• Select the discount outlet centres that only retail goods from luxury brands. This factor retains the exclusive location attribute associated with luxury brands even though the prices of the goods have been lowered. It also minimizes the shoppers' impression of shopping among 'junk' goods.

• Provide only end-of-season goods at the discount shopping villages and avoid goods that are in the current collection in the main stores. This way, when consumers travel the several kilometres to the discount villages, they know that they are getting the previous season's goods at reduced prices only because the goods are 'last season' and no longer available in the stores, and not because the brand is a 'discount brand'.

• Provide expert and unparalleled in-store customer service at the discount store. This will give shoppers the impression of being in a special place and among highly crafted goods although they're being sold at reduced prices.

• Provide in-store animation and entertainment. The main stores of several luxury brands such as Roberto Cavalli and Chanel have plasma TV screens that showcase the fashion show of the latest collection. These features will enhance the atmosphere of the discount store even more.

• Maintain the brand personality and aura. Discounting is not an excuse for luxury brands to forget who they are and what they represent to the public. Consumers that visit outlet centres also shop in the main stores so the same attributes that are found in the main stores should be extended to the outlet stores.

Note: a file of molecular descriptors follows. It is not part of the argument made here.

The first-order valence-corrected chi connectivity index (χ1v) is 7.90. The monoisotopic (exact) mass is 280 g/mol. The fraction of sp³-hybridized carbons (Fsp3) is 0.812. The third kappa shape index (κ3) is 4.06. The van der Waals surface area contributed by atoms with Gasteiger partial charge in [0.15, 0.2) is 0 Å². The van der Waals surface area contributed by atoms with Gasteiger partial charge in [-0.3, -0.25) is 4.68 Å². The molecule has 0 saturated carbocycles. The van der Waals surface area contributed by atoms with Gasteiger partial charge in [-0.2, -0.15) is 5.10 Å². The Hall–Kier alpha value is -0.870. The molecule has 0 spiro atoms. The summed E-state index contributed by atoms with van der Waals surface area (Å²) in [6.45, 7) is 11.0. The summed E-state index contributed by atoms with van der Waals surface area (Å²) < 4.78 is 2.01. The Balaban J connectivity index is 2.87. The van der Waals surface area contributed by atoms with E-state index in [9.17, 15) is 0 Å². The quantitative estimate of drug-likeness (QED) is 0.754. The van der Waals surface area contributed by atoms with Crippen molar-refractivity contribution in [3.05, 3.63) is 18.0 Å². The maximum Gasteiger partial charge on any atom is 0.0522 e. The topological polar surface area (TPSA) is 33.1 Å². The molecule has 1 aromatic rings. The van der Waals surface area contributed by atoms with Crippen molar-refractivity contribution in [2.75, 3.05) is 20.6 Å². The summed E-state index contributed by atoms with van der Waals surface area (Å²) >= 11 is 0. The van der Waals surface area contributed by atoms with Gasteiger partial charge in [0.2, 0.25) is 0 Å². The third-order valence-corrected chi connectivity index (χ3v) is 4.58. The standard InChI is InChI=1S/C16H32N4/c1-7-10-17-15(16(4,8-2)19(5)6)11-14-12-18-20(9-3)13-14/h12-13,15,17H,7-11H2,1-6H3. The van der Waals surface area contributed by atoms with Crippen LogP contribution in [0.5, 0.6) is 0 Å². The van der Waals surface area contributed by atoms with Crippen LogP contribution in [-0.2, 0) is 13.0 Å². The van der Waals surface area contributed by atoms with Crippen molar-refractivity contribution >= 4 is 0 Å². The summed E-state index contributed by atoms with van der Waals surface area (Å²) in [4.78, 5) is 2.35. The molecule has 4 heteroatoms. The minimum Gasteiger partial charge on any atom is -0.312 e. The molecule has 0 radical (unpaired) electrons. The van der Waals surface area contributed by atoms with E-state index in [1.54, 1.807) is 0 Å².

In conclusion, store location, store merchandizing and atmosphere are intricate aspects of luxury fashion retailing that contribute to the public image projection of the brand. These aspects of retail need to be constantly innovated in the rapidly changing luxury market. Also, several aspects of fashion retail strategies like the convergence of both luxury and mass fashion brands ^ need to be meticulously monitored and managed. For example, Avenue des

Champs Elysees, Paris, which is considered as the epitome of luxury location, currently has stores of non-luxury brands Zara and Naf Naf, among others, in addition to Louis Vuitton and Cartier. In the same manner, London's Knightsbridge is the location of Burberry and Harrod's as well as H&M, Zara and several other mass fashion brands. The Sloane Street area which was previously exclusive to luxury brands has also seen the encroachment of non- « luxury brands like Zadig & Voltaire, which recently opened a 1,300 square -o foot store on the street.

The implication of these changes is that luxury brands need highly refined retailing techniques more than ever before. Luxury brands are expected to develop creative and innovative retail techniques to add to a more meaningful relationship with consumers. The strategic goal of luxury retailing should not only be to reach sales targets, but also to satisfy customers through implementing strategies that enhance brand value. This means that it will take much more than the brand name and product designs to maintain the long queues in front of luxury fashion stores.